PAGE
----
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Sunday, March 5, 2017
'Patchwork' Early Human Fossils Suggest Intermixing
Two partial skulls (shown here in a digital reconstruction) of an early human were discovered at an archaeological site (shown here) in Xuchang in central China.
Credit: Xiu-Jie Wu
Fossils unearthed in China appeared to be strange patchworks of extinct and modern human lineages, with the large brains of modern humans; the low, broad skulls of earlier humans; and the inner ears of Neanderthals, a new study reported.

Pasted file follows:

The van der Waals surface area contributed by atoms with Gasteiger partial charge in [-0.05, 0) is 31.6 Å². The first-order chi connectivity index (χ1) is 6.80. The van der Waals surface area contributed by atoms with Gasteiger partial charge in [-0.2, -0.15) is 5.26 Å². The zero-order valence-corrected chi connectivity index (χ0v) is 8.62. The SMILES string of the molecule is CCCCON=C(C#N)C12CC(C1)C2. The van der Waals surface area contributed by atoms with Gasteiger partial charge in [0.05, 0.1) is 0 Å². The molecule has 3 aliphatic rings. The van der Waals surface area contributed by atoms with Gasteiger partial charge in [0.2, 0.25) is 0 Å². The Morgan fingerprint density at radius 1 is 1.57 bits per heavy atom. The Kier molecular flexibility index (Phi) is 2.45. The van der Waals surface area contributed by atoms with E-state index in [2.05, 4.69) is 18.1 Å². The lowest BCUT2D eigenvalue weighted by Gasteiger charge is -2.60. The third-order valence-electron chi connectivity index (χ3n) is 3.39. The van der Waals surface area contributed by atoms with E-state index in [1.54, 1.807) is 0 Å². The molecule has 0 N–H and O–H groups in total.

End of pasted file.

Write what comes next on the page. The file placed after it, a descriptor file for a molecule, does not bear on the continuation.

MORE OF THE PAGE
These new fossils suggest that far-flung groups of ancient humans were more genetically linked across Eurasia than often previously thought, researchers in the new study said.
"I don't like to think of these fossils as those of hybrids," said study co-author Erik Trinkaus, an anthropologist at Washington University in St. Louis. "Hybridization implies that all of these groups were separate and discrete, only occasionally interacting. What these fossils show is that these groups were basically not separate. The idea that there were separate lineages in different parts of the world is increasingly contradicted by the evidence we are unearthing." [In Photos: New Human Relative Shakes Up Our Family Tree]